A Filmmaker’s Journal

Turmen Alley

A major publisher is considering publishing my novelization of the screenplay for my feature film Over-the-Rhine. Hence I’ve been working on that and had no blog posts planned for today (I sent it to the publisher just minutes ago, so the proverbial ink is still drying on my screen). And then it occurred to me to post a brief excerpt from the in-progress novel. Here is a short but essential scene that sets in motion much of what follows in this intense drama of addiction and forgiveness.

(Photo below: Turmen Alley scene from the making of the film Over-the-Rhine)


Turmen Alley: to addicts-in-training it means escape, to seasoned users it means there is no escape. It’s here that Herminio, with a tattoo for every one of his client’s needle marks, hides like a crab in a crevice, unseen from Pleasant Street a hundred feet away. Eventually, Damon will move him to another city; “rolling stoners,” Damon calls his dealers, because they never stay in one city long enough to gather moss. “Just keepin’ y’all clean and free,” he says. That sounds good to Herminio, who has no friends, only a man he drinks with and a woman he sleeps with.

A boy moves toward him, passing under a yellow lamp. Herminio doesn’t know the boy, or his age, but he’s sold him plenty over the last six months. The boy is pasty white, with uncut hair and high cheekbones, like a lost prince.

“Hey, H,” the boy says. “H” is all the clients know. It’s all they need to know. The boy slaps a wad of bills under Herminio’s palm as if slapping him a hello.

Herminio continues the motion, depositing the cash into one pocket while sliding a bag of oxycodone out of another and into the boy’s opposing hand. Anyone watching from five feet away would see nothing but a faintly Hispanic man greeting an overly pale teenager.

The boy starts to turn away. Graduation time, Herminio thinks. “Wait, check this,” he says, and pulls out another bag for the boy to see. He points to the needle, spoon, lighter, strap, and bag of magic dust inside. “It’s a gift,” he adds.

“Heroin?” the boy asks.

Herminio nods (heroin and who knows what else). He knows the boy will take it because he’s desperate to be callous and cool. They always are.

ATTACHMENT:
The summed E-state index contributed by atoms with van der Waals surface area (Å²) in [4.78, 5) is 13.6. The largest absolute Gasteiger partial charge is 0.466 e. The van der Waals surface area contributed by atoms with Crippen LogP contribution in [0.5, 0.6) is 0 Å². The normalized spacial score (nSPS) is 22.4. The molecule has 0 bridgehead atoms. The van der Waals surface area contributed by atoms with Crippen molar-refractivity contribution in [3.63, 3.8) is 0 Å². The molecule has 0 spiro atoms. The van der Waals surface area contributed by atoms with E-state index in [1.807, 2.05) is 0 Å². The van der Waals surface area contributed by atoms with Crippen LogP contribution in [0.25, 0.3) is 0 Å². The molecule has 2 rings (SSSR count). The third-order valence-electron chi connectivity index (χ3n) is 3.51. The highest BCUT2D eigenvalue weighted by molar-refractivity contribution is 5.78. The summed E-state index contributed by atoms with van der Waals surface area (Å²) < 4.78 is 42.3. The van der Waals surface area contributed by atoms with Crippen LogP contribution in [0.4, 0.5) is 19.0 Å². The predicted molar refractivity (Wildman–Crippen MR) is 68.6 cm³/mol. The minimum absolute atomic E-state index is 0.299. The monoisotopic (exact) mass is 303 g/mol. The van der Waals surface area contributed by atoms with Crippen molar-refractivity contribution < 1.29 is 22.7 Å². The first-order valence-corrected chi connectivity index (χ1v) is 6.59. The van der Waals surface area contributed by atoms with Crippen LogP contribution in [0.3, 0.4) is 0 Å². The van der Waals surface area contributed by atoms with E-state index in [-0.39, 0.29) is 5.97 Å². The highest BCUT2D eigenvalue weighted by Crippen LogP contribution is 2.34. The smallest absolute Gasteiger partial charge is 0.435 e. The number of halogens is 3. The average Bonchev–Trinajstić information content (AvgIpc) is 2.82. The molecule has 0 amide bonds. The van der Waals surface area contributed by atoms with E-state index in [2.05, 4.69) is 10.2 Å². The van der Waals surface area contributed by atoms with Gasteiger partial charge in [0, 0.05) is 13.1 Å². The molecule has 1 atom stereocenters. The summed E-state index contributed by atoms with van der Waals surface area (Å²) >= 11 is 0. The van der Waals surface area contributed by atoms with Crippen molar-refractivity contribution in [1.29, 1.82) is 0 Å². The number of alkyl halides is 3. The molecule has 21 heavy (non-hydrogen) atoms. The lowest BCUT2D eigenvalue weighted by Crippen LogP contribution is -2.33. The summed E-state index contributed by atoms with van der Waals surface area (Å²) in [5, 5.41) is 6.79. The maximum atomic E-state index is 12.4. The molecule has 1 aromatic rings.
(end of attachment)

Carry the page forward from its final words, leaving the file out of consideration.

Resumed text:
The boy takes it.

Herminio smiles as the boy walks away.

Damon will be happy.

About mitchteemley

Writer, Filmmaker, Humorist, Thinker-about-stuffer
This entry was posted in Books, Movies, Story Power, Writing and tagged , , , , , . Bookmark the permalink.

17 Responses to A Filmmaker’s Journal

  1. Awesome! Good luck with all of it! 😎

    Liked by 1 person

  2. Oh, isn’t this goods news. Thank you for sharing it and enjoy every moment.

    Liked by 1 person

  3. Nice! Is there any way i could personally contact you, Mitch? If you don’t mind, my email is Gunnesj1@ferris.edu. thanks.

    – Jen

    Liked by 1 person

  4. Powerful… but extraordinarily tragic. You are a truly gifted story-teller!

    Liked by 1 person

  5. nancyehead says:

    Intriguing. And written in present tense. Very effective.

    Liked by 1 person

  6. Jennie says:

    Best of luck, Mitch.

    Liked by 1 person

  7. Ann Coleman says:

    Based on this excerpt, I think it will be a very good novel. Good luck withe publication!!!

    Liked by 1 person

  8. truly anticipating the fruition of all your labors–will be praying as you develop the written expression of what the film portrays… i like good movies–hoping Over The Rhine makes it as far east as the DC metro area; but whatever God does with it, i look forward to seeing the story live in print… i like good books, too. BLESS YOU! ❤

    Liked by 1 person

  9. alexankarr1 says:

    Whee, exciting! Lovely characterization in a few short paragraphs, a real chill at the end.

    Liked by 1 person

  10. gpavants says:

    Hi Mitch,

    Great job, brother. We will be praying.


    Liked by 1 person

Leave a Reply

Fill in your details below or click an icon to log in:

WordPress.com Logo

You are commenting using your WordPress.com account. Log Out /  Change )

Google photo

You are commenting using your Google account. Log Out /  Change )

Twitter picture

You are commenting using your Twitter account. Log Out /  Change )

Facebook photo

You are commenting using your Facebook account. Log Out /  Change )

Connecting to %s